Four takeaways from Angelique Kidjo’s ‘Mother Nature’

Features Burna Boy, Yemi Alade, Mr Eazi & more

Angelique Kidjo is African music royalty and a global music icon. About three decades ago, the Beninese singer, songwriter and producer made her major-label debut with Logozo’, a classic album that’s fundamental to the contemporary bridge between music made by Africans and the rest of the world. Commandeered by her equal parts agile and siren-like voice, the searing merger of traditional Folk rhythms with Disco’s shininess prioritised her African identity, while putting it in conversation with a world that was on a slow and steady track to globalisation.

Long before Afropop to the World became a rallying cry, Angelique Kidjo had been exporting music heavily influenced by both her Beninese roots and pan-Africanist curiosity. Constantly innovating and consistently captivating, with an unyielding dedication to presenting the continent in its regality and infinite potential, her sprawling discography is a treasure trove of invigorating numbers. For her excellence, Ms. Kidjo has won four Grammys for Best World Music Album, the most by an artist in that category.

As accomplished as she is, there are no signs that Ms. Kidjo will be slowing down anytime soon. Earlier this month, the revered artist put out her thirteenth studio album, Mother Nature’. It includes previously released singles, “Dignity” and “Africa, One of a Kind,” featuring Yemi Alade and Mr Eazi, respectively. The album also houses eleven new songs, with guest appearances from Burna Boy, Sampa the Great, EARTHGANG’s Olú, and more. Here are a few takeaways from the album on the first few listens.

Less reimagining, more originals

Angelique Kidjo’s last two albums were cover projects—with a twist. In 2018, she reimagined Remain in Light, the classic album by British Rock band Talking Heads. Released in 1980 and produced by Brian Eno, a self-proclaimed Fela admirer, the album was partly inspired by Afrobeat and African rhythms, an influence Ms. Kidjo excavates and puts on full display on her cover album of the same title. The next year, she followed with the Grammy-winning Celia, a compilation of cover songs by legendary salsa singer Celia Cruz, also heightening the African influences that were a part of the Cuban trailblazer’s music.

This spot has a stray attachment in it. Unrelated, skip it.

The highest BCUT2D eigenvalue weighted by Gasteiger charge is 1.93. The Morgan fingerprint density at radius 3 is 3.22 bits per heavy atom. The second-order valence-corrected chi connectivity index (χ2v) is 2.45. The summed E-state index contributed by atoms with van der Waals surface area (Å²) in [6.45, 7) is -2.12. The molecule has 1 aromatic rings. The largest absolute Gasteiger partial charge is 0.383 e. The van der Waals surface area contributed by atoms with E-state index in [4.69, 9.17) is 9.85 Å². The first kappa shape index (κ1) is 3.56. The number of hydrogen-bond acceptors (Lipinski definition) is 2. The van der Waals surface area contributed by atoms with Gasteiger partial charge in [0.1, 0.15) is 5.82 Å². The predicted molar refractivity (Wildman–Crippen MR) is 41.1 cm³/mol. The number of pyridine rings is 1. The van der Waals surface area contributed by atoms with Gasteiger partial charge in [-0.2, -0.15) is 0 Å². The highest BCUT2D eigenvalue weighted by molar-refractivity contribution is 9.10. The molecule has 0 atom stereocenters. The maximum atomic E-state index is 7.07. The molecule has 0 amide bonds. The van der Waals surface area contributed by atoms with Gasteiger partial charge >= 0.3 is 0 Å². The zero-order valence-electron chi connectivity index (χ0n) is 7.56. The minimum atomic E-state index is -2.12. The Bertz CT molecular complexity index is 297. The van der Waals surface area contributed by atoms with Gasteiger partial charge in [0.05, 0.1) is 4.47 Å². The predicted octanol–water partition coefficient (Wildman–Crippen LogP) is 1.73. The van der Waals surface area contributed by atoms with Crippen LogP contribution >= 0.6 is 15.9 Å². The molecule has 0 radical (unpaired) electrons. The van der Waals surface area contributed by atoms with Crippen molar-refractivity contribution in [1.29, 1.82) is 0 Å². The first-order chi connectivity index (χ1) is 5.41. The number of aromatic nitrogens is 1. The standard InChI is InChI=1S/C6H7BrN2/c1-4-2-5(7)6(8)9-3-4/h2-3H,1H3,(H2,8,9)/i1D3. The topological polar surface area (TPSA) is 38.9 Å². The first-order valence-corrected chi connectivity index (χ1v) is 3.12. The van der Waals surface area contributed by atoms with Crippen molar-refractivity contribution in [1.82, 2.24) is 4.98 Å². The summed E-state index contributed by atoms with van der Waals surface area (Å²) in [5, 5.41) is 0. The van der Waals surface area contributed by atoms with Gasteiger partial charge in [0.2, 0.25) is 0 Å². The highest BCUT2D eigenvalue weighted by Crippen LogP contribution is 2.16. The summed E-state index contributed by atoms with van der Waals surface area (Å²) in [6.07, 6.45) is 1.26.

On Mother Nature’, however, Ms. Kidjo is almost entirely back to curating “new” music. The only pseudo-cover track on the album is “Africa, One of a Kind,” the pre-released single which heavily samples “Africa” by Salif Keita, and features Mr Eazi and the Malian legend himself. At that, Kel P’s production is masterful enough to stand out, even though the song doesn’t entirely escape the shadow of its source material. Generally speaking, the musical choices on the album are constantly stellar, piecing together an eclectic fabric with threads from Afropop, Folk, EDM, Hip-Hop, Afrobeat, and more. With about a dozen contributors behind the boards—a transatlantic cast that includes James Poyser, Rexxie, Kel P, Blue Lab Beats and more—Mother Nature’ benefits from Angelique Kidjo’s preference for collaboration.

A voice for the ages remains commanding as ever

There’s no mistaking the distinct timbre of Angelique Kidjo’s voice. With a long line of highly ubiquitous songs, including “Wombo Lombo,” “We We” and “Agolo,” the Beninese singer has one of the most recognisable voices in African music till date. It’s one of those voices that can equally squeal and bellow, and in the same breath send chills down your spine and shake the very foundation of a room. Her voice is still in premium shape on her latest offering, serving as a commanding force with a singular edge in both visceral appeal and clarity.